Health on Stage Open Day was an event organised by the Asia-Europe Foundation (ASEF). Held in Bangalore at KROSS, the event was the closing session of a 6-week project that brought together 21 international volunteers from 14 countries across Europe and Asia with local communities in Chennai, Bangalore and Mysore. The Health on Stage Open Day was co-organised with the Coordinating Committee for International Voluntary Service (CCIVS) and Field Services & Inter-Cultural Learning (FSL) - India, to commemorate the United Nations Volunteers’ (UNV) 10th Anniversary of the International Year of Volunteering.
Health on Stage was a project that used forum theatre as a creative medium to foster a dialogue on public health. As one of the volunteers from the Philippines said, “Unlike educational theatre, forum theatre uses the power of music, dance and body language. This, despite all cultural and language differences instantly connected us with the communities as we performed.”
According to Jaya Iyer, a forum theatre trainer in India, “Forum theatre has been used mainly for protest art in India until now. Young volunteers will now focus on public health, with all its social and cultural dimensions in the specific locations. The performances are unique, courageous, and, like all creative acts, offer the potential of real change.”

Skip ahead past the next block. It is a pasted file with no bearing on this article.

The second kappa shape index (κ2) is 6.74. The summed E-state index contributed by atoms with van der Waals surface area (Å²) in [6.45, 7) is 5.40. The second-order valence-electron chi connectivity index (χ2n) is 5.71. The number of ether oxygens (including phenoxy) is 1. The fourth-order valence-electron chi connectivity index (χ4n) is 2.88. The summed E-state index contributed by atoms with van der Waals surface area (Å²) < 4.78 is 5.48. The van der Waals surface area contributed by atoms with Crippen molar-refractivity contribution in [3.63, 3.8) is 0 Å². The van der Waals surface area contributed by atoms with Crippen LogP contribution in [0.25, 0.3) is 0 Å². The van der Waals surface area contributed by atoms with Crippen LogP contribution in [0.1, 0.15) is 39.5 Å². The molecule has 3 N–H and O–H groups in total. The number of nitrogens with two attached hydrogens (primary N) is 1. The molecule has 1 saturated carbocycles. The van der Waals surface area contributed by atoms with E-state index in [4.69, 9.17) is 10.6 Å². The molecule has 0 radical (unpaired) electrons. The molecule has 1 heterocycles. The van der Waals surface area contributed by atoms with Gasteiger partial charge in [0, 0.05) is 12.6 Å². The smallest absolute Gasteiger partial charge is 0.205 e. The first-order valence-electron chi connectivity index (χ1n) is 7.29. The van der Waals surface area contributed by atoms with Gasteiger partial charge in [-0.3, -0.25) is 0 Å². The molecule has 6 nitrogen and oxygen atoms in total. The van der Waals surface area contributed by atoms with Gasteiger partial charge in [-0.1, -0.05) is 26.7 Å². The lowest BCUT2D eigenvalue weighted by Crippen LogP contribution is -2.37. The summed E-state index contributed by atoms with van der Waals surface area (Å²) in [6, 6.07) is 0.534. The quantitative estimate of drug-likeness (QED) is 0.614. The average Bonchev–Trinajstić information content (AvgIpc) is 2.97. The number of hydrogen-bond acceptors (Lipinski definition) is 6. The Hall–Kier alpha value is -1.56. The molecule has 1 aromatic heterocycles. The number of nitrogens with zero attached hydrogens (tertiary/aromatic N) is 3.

The theme of the forum theatre performances was water-related diseases, which are a major concern in underprivileged urban, sub-urban and rural areas in South India. The concerns of lack of adequate hygiene and sanitation facilities, open defecation and unclean environments were highlighted for the communities as the volunteers directly interacted with them before every performance. The three performances tackled different aspects of water-related diseases in the larger context of public health.
The issue of language also came up in the ensuing discussion at the Open Day, where some of the international volunteers said they had reservations from the start about whether there would be a communication gap between them and the local communities. The 21 international volunteers were split into 3 groups for this reason, and each of the 3 groups had local community participants and self help group members that helped the international volunteers integrate with the local communities they were performing for and interacting with. The group of volunteers in Bangalore worked with urban slum dwellers while the Mysore group worked with tribal villages and the Chennai group with industrial workers.
The field experiences that were shared with the audience at the Open Day showed the enthusiasm of the volunteers, and the noise they created was enough to keep any audience engaged. The international volunteers were a mix of students, professionals and theatre practitioners who are taking their experiences back to their home countries and applying them. Felimon Blanco, a theatre practitioner from the Philippines and one of the 21 volunteers said, “After this experience in India I will be training free arts to young people in six villages in Bagadian in The Philippines as the Community Arts Training Programme."
Some interesting points that came up in the Q&A session at the end, were the efficacy of using a medium like forum theatre for an issue like water and sanitation-related diseases in the context of public health. Many call it a larger development issue, while others maintain that stopping open defecation, for example, is a behavioural issue more than anything else. A question that arose out of this event was whether any real change would come about, which is what FSL-India will continue to monitor in the three areas where the volunteers worked.